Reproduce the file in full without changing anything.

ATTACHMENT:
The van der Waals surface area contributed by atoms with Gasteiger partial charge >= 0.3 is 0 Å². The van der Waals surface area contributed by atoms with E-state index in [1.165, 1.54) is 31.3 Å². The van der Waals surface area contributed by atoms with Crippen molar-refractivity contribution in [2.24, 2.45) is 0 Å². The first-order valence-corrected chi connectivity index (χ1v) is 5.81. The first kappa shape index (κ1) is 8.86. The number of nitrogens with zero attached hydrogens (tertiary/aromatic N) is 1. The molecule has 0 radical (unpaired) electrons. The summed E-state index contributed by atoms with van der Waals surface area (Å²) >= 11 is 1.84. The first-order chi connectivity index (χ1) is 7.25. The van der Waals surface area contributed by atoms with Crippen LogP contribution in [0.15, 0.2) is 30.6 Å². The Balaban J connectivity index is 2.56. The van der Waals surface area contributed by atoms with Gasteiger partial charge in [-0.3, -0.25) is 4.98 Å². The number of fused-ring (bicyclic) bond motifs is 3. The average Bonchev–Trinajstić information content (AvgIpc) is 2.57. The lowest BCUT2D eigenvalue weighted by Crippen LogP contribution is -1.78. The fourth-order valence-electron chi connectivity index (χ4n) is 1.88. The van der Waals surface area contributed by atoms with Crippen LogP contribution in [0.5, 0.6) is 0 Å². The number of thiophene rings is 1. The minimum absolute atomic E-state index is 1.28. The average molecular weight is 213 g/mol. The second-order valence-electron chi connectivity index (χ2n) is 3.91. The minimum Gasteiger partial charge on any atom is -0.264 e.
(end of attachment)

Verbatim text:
The van der Waals surface area contributed by atoms with Gasteiger partial charge >= 0.3 is 0 Å². The van der Waals surface area contributed by atoms with E-state index in [1.165, 1.54) is 31.3 Å². The van der Waals surface area contributed by atoms with Crippen molar-refractivity contribution in [2.24, 2.45) is 0 Å². The first-order valence-corrected chi connectivity index (χ1v) is 5.81. The first kappa shape index (κ1) is 8.86. The number of nitrogens with zero attached hydrogens (tertiary/aromatic N) is 1. The molecule has 0 radical (unpaired) electrons. The summed E-state index contributed by atoms with van der Waals surface area (Å²) >= 11 is 1.84. The first-order chi connectivity index (χ1) is 7.25. The van der Waals surface area contributed by atoms with Crippen LogP contribution in [0.15, 0.2) is 30.6 Å². The Balaban J connectivity index is 2.56. The van der Waals surface area contributed by atoms with Gasteiger partial charge in [-0.3, -0.25) is 4.98 Å². The number of fused-ring (bicyclic) bond motifs is 3. The average Bonchev–Trinajstić information content (AvgIpc) is 2.57. The lowest BCUT2D eigenvalue weighted by Crippen LogP contribution is -1.78. The fourth-order valence-electron chi connectivity index (χ4n) is 1.88. The van der Waals surface area contributed by atoms with Crippen LogP contribution in [0.5, 0.6) is 0 Å². The number of thiophene rings is 1. The minimum absolute atomic E-state index is 1.28. The average molecular weight is 213 g/mol. The second-order valence-electron chi connectivity index (χ2n) is 3.91. The minimum Gasteiger partial charge on any atom is -0.264 e.